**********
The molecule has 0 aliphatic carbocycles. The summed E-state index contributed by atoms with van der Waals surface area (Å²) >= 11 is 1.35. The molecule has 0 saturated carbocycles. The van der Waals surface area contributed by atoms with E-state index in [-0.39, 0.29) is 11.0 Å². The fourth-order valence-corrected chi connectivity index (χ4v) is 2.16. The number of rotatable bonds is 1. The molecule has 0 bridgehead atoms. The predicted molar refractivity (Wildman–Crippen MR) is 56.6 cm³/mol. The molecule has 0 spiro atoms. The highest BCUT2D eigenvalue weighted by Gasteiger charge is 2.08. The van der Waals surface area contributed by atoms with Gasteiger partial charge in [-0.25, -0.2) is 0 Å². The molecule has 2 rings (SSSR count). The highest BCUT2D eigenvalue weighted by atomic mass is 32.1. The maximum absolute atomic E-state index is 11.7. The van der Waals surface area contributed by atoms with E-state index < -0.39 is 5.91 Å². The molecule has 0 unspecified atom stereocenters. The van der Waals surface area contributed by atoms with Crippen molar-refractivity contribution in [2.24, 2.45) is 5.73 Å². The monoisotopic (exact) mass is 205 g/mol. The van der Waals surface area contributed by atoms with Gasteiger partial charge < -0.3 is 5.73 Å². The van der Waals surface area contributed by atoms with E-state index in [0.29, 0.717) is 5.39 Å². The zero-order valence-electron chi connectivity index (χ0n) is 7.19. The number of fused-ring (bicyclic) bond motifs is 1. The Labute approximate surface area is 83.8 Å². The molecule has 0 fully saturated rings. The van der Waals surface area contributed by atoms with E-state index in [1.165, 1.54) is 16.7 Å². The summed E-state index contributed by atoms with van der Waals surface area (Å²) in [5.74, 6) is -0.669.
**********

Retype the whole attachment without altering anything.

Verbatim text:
The molecule has 0 aliphatic carbocycles. The summed E-state index contributed by atoms with van der Waals surface area (Å²) >= 11 is 1.35. The molecule has 0 saturated carbocycles. The van der Waals surface area contributed by atoms with E-state index in [-0.39, 0.29) is 11.0 Å². The fourth-order valence-corrected chi connectivity index (χ4v) is 2.16. The number of rotatable bonds is 1. The molecule has 0 bridgehead atoms. The predicted molar refractivity (Wildman–Crippen MR) is 56.6 cm³/mol. The molecule has 0 spiro atoms. The highest BCUT2D eigenvalue weighted by Gasteiger charge is 2.08. The van der Waals surface area contributed by atoms with Gasteiger partial charge in [-0.25, -0.2) is 0 Å². The molecule has 2 rings (SSSR count). The highest BCUT2D eigenvalue weighted by atomic mass is 32.1. The maximum absolute atomic E-state index is 11.7. The van der Waals surface area contributed by atoms with E-state index < -0.39 is 5.91 Å². The molecule has 0 unspecified atom stereocenters. The van der Waals surface area contributed by atoms with Crippen molar-refractivity contribution in [2.24, 2.45) is 5.73 Å². The monoisotopic (exact) mass is 205 g/mol. The van der Waals surface area contributed by atoms with Gasteiger partial charge < -0.3 is 5.73 Å². The van der Waals surface area contributed by atoms with E-state index in [0.29, 0.717) is 5.39 Å². The zero-order valence-electron chi connectivity index (χ0n) is 7.19. The number of fused-ring (bicyclic) bond motifs is 1. The Labute approximate surface area is 83.8 Å². The molecule has 0 fully saturated rings. The van der Waals surface area contributed by atoms with E-state index in [1.165, 1.54) is 16.7 Å². The summed E-state index contributed by atoms with van der Waals surface area (Å²) in [5.74, 6) is -0.669.